Kevin Abstract's 'Blanket' Feels Like the Album He's Been Waiting Ages to Make
It’s safe to say Kevin Abstract is past Brockhampton, made official by the murky maturity of his new album Blanket. The alternative record finds itself drifting between minimalism and maximalism, paving the artist a stage fit for the telling of his solo story, decorated in cathartic distortion and delicate melancholia.
Blanket opens with a sequence of barely-restrained emotion, leaning into punk spirit and an indie-alternative sound. “When The Rope Post 2 Break” and “Blanket” feature ominously whispered vocals, setting the energy of the soundscape. Abstract plays with artful noise, finding controlled chaos in yelled adlibs intertwining with the cascade of an acoustic piano. Each individual element is infused with emotion, introducing listeners to the moody scenery of Blanket that allows bitterness and blithe optimism to exist in tandem.
“Running Out” leans into a bit more of an emo bloodline, with its fuzzed bass and raw guitar strumming. Abstract shifts seamlessly between alluring vocal lines that escalate into screaming, then settle right back down to sweet melodies. It’s a turbulent ebb and flow that can be heard throughout the album, both musically and lyrically. “Today I Gave Up” showcases the opposite end of this phenomenon. This track begins in desolation, sparse in instrumentation and heavy in emotion, but slowly Abstract begins to experiment with orchestral sounds, letting a glimpse of light peek through. By the end of the song, the repeated line “Today I gave up” feels less like throwing in the towel and more like saying “Today I gave up, but tomorrow I try again.” “Voyager” continues on this optimism, arriving as the ballad of Blanket, celebrating love simply and without the murk of bitterness. The strum of the guitar is layered until it’s nearly golden, light and free.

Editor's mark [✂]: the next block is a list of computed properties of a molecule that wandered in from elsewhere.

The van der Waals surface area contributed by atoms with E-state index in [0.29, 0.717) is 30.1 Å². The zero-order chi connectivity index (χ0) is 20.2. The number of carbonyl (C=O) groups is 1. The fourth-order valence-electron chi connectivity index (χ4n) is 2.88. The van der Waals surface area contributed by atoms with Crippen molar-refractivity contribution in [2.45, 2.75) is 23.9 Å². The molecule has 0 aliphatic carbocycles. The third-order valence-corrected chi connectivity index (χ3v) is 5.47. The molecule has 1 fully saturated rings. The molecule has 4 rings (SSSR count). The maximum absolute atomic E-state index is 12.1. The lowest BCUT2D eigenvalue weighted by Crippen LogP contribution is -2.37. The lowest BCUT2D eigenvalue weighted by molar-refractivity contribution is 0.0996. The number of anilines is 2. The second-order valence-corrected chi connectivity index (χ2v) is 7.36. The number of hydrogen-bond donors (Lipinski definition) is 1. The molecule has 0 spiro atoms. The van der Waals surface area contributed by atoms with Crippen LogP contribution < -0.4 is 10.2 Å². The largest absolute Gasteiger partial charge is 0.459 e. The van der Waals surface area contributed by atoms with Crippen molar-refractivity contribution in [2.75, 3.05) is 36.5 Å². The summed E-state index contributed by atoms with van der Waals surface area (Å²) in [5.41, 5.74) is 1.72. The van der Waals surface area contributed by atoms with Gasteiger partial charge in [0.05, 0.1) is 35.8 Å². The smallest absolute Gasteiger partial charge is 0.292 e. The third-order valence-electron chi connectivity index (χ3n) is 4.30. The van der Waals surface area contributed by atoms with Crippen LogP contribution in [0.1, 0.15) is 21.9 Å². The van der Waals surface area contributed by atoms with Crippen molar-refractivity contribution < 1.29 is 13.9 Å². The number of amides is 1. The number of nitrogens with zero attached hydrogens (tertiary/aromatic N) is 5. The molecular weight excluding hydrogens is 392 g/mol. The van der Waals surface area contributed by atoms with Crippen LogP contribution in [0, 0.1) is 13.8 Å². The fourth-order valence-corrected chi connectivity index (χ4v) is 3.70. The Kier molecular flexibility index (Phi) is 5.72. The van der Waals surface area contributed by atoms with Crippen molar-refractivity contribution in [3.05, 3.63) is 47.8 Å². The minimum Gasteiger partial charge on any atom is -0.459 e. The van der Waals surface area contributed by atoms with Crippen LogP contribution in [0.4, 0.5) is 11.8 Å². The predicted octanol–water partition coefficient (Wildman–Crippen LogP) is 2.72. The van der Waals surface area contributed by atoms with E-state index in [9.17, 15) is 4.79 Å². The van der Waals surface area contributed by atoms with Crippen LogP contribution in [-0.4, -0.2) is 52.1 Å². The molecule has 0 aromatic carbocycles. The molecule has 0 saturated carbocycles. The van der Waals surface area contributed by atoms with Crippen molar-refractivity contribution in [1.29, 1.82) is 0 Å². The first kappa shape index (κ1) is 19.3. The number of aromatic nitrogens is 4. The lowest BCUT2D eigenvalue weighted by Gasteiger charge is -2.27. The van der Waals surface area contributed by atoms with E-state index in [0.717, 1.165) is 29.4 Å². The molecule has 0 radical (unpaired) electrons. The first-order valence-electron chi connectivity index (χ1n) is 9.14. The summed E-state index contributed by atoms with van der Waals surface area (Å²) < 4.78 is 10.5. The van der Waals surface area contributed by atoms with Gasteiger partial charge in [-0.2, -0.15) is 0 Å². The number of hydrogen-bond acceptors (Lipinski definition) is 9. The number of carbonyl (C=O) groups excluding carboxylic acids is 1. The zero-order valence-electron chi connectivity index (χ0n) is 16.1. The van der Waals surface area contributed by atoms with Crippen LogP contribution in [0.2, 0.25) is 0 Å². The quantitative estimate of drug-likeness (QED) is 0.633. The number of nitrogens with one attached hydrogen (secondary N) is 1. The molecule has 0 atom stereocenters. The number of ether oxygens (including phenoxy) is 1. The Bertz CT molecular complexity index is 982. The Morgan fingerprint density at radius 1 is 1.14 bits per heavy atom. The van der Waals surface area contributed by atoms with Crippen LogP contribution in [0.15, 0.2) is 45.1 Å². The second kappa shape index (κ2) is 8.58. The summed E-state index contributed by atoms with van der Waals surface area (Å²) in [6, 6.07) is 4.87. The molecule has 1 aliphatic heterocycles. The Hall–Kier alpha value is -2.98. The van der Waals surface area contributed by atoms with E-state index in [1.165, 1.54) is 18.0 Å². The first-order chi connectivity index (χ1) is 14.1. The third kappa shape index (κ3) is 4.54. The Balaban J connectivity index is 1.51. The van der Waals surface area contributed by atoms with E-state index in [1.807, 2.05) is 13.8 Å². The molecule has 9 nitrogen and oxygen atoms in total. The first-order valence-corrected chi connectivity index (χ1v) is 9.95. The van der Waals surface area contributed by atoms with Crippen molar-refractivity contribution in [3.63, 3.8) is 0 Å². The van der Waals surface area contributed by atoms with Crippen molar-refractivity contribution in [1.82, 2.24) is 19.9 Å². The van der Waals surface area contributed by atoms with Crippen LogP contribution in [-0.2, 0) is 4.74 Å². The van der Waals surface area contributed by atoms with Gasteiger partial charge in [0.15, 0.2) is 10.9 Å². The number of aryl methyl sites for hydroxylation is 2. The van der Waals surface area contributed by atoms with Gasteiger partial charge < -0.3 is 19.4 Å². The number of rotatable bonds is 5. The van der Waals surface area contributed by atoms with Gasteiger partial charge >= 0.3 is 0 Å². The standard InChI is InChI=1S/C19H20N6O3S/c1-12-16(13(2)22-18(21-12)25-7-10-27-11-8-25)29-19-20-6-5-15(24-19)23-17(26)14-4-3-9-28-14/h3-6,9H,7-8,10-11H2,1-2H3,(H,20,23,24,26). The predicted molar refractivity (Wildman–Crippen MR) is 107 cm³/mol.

Notably, Blanket has allowed Abstract to freely play with sound, especially in “Mr. Edwards” crafting a distorted synth bass, ambient electronic glitches, and a vocal processed so far past the point of singing that it’s become a synth in itself. Other experimental moments pop up in “Madonna,” where three main instruments make up the track, and “The Greys,” where a punchy 8'0s snare supports the gutting lyric, “I won’t wait around for nobody / I can’t be alone”
“Scream,” a nostalgic story that lives somewhere between wistfulness and regret, arrives as standout track on the album. The pondering shuffle of the drums leaves space for Abstract’s intentional vocal rhythm, uplifting his sultry low tones and stirring highs. I keep coming back to the lyrics, “Mosey through the forest, you say pretty, I scream gorgeous… can’t be summer, won’t be spring / I’ll be somewhere in the middle, in between”
Blanket ends with a folk twist, mingling dark tones and western flair. On paper, “Heights, Spiders, and the Dark” is a touching profession of love, but once paired with the somber groan of the track, it takes on an air of desperation. Similarly, the final track, “My Friend,” embodies both sides of love’s double-edged sword—unrequited longing and untouchable admiration. The soaring pedal steel and fiddles that make up these two tracks end the album on a note of complete authenticity. Abstract guides listeners through a journey of alternative ingenuity with Blanket, excitingly genre-less as the artist continues to embrace his independent artistry.
Listen to Blanket below: